A lot of people are becoming more and more aware of the importance of sustainability, and so it becomes a bigger part of our daily lives. People separate their plastic waste from their bio and paper waste, use public transport and green energy. Also, within the production sector the focus on sustainability is getting bigger, not only because end customers start demanding this, but also because of new regulations. One of the solutions for a greener supply chain is additive manufacturing, also known as 3D printing. In a series out of 3 we want to guide you through several different aspects of additive manufacturing sustainability across the product lifecycle. In this blog we want to start with the first steps from design to production and the rest of supply chain.

Additive manufacturing allows sustainable design

3D printing offers a whole new way of designing products. It allows the creation of topology optimized designs. This means by redesigning, the 3D printed part can accomplish the same task and even maximize the performance compared to the original part using less material. Moreover, companies can improve a part design that consists of several pieces by redesigning it and printing it in only one unit (part consolidation). This results in less material and energy consumption during production. Furthermore, it reduces the effort as less parts have to be manufactured and welded or screwed together in the assembly process. Finally, part consolidation can offer better performing parts with increased durability. An impressive example shows the additive manufacturing of catalyst aircraft engine components of General Electric (GE). Instead of 855 engine components, only 12 titanium parts have to be produced using additive manufacturing.

3D printing can drastically reduce material consumption during production

In the area of production, there are especially two things that we want to look at: the material consumption and energy efficiency. In traditional manufacturing methods there is always material needed that is not part of the actual product. In subtractive manufacturing for example, like CNC and turning, a block of solid material is being processed and not needed material is removed to achieve a final shape. In additive manufacturing however, the material usage is much more efficient.

FDM is the best example for it: Parts are built layer by layer adding only the material that is needed, so there is basically no wasted material other than support structures (Figure 2). In other additive manufacturing technology, using powders (like SLS, MJF, SLM) or resins (SLA, DLP, etc.) it looks a bit different. For powder technologies a full layer of powder is built, which is then being processed by a laser or a fusing agent (depending on the used technology). After the first material layer is processed, a new full layer is added until the part is finished. All the powder around the part is not processed, which means after the print is finished unprocessed powder can be reused for the next print (reusability could be achieved for up to 100% of the material). For technologies using resins, such as SLA and DLP printing, the process is similar as the above-described powder technologies, however instead of powders, resins are used.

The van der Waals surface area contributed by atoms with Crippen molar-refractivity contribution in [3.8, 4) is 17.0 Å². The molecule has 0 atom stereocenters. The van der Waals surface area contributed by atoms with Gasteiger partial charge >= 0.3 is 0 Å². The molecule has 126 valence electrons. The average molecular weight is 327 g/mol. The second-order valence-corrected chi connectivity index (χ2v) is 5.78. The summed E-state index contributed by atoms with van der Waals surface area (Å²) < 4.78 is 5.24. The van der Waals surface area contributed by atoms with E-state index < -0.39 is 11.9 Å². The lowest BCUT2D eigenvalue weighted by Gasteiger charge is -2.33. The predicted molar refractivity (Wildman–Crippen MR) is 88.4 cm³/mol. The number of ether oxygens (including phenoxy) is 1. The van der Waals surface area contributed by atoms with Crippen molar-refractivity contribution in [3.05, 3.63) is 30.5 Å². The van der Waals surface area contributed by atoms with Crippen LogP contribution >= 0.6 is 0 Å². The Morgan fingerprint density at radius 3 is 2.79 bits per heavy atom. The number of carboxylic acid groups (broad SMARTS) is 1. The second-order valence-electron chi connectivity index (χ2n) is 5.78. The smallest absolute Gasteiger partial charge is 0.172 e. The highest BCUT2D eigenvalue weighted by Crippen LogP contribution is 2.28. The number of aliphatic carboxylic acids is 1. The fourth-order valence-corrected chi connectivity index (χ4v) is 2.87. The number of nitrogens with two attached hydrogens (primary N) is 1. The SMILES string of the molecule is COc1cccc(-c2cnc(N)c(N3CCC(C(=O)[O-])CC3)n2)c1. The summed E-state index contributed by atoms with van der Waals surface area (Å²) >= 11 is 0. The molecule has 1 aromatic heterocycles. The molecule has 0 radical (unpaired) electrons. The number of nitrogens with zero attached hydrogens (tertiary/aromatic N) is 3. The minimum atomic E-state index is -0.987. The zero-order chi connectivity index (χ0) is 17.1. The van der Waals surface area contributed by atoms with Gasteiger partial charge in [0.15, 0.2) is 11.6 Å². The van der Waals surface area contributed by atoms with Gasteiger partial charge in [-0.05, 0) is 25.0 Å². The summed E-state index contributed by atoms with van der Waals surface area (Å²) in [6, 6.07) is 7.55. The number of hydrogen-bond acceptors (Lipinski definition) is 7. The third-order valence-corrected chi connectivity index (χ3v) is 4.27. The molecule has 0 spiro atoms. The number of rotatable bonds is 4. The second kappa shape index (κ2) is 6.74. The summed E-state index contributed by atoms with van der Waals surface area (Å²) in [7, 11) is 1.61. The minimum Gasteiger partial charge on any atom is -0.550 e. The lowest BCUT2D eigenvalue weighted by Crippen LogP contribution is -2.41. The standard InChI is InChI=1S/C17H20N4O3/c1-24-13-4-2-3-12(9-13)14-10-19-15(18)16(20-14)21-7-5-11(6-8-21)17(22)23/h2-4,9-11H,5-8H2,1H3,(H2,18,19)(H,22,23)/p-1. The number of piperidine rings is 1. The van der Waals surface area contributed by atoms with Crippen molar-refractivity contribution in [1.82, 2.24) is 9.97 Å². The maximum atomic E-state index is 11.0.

Let’s have a look at the “downside” of additive manufacturing: Support structures in AM and failed prints can lead to new waste streams. Support structures are often needed, especially for more complicated parts, and many times engineers have to scrap multiple parts before finding the right printing parameters and build orientation. Simulation and greater experience in 3D printing however will prevent these fails in future. Simulation shows how the part will behave during the printing process, predicting possible issues beforehand and therefore reducing waste in production.

Looking at the energy consumption during production, is 3D printing really sustainable?